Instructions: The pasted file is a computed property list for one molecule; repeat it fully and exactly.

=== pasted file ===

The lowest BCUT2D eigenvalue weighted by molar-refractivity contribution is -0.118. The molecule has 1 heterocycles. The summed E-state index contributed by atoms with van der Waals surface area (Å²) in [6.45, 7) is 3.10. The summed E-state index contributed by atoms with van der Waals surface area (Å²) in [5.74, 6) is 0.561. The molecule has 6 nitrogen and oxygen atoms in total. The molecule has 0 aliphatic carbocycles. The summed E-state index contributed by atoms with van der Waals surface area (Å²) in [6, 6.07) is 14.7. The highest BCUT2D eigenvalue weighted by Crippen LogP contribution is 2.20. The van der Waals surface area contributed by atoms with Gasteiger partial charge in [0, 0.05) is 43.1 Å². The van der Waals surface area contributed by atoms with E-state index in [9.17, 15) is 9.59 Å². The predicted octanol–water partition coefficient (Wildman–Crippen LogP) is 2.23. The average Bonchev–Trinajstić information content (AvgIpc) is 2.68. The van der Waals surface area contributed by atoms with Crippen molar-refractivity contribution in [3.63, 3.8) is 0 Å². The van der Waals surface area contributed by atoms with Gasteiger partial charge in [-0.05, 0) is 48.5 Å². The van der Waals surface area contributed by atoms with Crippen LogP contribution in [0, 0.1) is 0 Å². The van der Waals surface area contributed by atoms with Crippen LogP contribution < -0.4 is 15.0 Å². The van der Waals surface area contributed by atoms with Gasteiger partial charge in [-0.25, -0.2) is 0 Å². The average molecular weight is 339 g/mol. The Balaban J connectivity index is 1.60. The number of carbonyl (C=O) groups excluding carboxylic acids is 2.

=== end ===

The lowest BCUT2D eigenvalue weighted by molar-refractivity contribution is -0.118. The molecule has 1 heterocycles. The summed E-state index contributed by atoms with van der Waals surface area (Å²) in [6.45, 7) is 3.10. The summed E-state index contributed by atoms with van der Waals surface area (Å²) in [5.74, 6) is 0.561. The molecule has 6 nitrogen and oxygen atoms in total. The molecule has 0 aliphatic carbocycles. The summed E-state index contributed by atoms with van der Waals surface area (Å²) in [6, 6.07) is 14.7. The highest BCUT2D eigenvalue weighted by Crippen LogP contribution is 2.20. The van der Waals surface area contributed by atoms with Gasteiger partial charge in [0, 0.05) is 43.1 Å². The van der Waals surface area contributed by atoms with E-state index in [9.17, 15) is 9.59 Å². The predicted octanol–water partition coefficient (Wildman–Crippen LogP) is 2.23. The average Bonchev–Trinajstić information content (AvgIpc) is 2.68. The van der Waals surface area contributed by atoms with Crippen molar-refractivity contribution in [3.63, 3.8) is 0 Å². The van der Waals surface area contributed by atoms with Gasteiger partial charge in [-0.05, 0) is 48.5 Å². The van der Waals surface area contributed by atoms with Crippen LogP contribution in [0, 0.1) is 0 Å². The van der Waals surface area contributed by atoms with Crippen LogP contribution < -0.4 is 15.0 Å². The van der Waals surface area contributed by atoms with Gasteiger partial charge in [-0.25, -0.2) is 0 Å². The average molecular weight is 339 g/mol. The Balaban J connectivity index is 1.60. The number of carbonyl (C=O) groups excluding carboxylic acids is 2.